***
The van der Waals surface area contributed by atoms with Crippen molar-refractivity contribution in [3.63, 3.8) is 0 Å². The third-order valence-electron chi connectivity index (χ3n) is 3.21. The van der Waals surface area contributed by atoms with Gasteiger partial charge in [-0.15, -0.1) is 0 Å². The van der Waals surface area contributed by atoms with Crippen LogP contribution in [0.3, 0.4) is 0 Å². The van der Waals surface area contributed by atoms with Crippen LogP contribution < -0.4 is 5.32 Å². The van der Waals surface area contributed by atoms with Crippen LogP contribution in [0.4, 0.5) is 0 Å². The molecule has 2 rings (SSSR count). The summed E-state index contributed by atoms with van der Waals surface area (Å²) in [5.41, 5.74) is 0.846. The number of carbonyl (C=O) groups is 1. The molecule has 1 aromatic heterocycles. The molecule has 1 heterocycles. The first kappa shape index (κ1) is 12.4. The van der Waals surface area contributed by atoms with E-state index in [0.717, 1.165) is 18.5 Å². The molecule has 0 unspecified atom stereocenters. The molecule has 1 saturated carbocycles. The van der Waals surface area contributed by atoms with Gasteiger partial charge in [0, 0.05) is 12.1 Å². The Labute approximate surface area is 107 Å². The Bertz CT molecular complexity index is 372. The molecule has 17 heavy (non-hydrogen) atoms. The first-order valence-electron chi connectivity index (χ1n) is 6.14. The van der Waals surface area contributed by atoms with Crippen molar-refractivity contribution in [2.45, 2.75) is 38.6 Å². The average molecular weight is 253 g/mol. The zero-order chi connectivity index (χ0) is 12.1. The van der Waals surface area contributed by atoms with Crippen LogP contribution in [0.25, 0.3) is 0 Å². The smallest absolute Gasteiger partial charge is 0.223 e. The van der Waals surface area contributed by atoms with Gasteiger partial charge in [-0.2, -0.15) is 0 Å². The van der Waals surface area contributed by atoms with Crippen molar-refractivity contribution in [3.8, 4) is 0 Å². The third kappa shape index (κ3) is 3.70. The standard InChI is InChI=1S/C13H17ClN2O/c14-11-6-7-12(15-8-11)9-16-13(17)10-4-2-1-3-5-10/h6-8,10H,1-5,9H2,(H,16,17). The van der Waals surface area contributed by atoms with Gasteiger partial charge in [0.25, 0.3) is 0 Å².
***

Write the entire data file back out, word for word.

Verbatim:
The van der Waals surface area contributed by atoms with Crippen molar-refractivity contribution in [3.63, 3.8) is 0 Å². The third-order valence-electron chi connectivity index (χ3n) is 3.21. The van der Waals surface area contributed by atoms with Gasteiger partial charge in [-0.15, -0.1) is 0 Å². The van der Waals surface area contributed by atoms with Crippen LogP contribution in [0.3, 0.4) is 0 Å². The van der Waals surface area contributed by atoms with Crippen LogP contribution < -0.4 is 5.32 Å². The van der Waals surface area contributed by atoms with Crippen LogP contribution in [0.4, 0.5) is 0 Å². The molecule has 2 rings (SSSR count). The summed E-state index contributed by atoms with van der Waals surface area (Å²) in [5.41, 5.74) is 0.846. The number of carbonyl (C=O) groups is 1. The molecule has 1 aromatic heterocycles. The molecule has 1 heterocycles. The first kappa shape index (κ1) is 12.4. The van der Waals surface area contributed by atoms with E-state index in [0.717, 1.165) is 18.5 Å². The molecule has 0 unspecified atom stereocenters. The molecule has 1 saturated carbocycles. The van der Waals surface area contributed by atoms with Gasteiger partial charge in [0, 0.05) is 12.1 Å². The Labute approximate surface area is 107 Å². The Bertz CT molecular complexity index is 372. The molecule has 17 heavy (non-hydrogen) atoms. The first-order valence-electron chi connectivity index (χ1n) is 6.14. The van der Waals surface area contributed by atoms with Crippen molar-refractivity contribution in [2.45, 2.75) is 38.6 Å². The average molecular weight is 253 g/mol. The zero-order chi connectivity index (χ0) is 12.1. The van der Waals surface area contributed by atoms with Crippen LogP contribution in [0.25, 0.3) is 0 Å². The smallest absolute Gasteiger partial charge is 0.223 e. The van der Waals surface area contributed by atoms with Gasteiger partial charge in [-0.2, -0.15) is 0 Å². The van der Waals surface area contributed by atoms with Crippen molar-refractivity contribution in [3.8, 4) is 0 Å². The third kappa shape index (κ3) is 3.70. The standard InChI is InChI=1S/C13H17ClN2O/c14-11-6-7-12(15-8-11)9-16-13(17)10-4-2-1-3-5-10/h6-8,10H,1-5,9H2,(H,16,17). The van der Waals surface area contributed by atoms with Gasteiger partial charge in [0.25, 0.3) is 0 Å².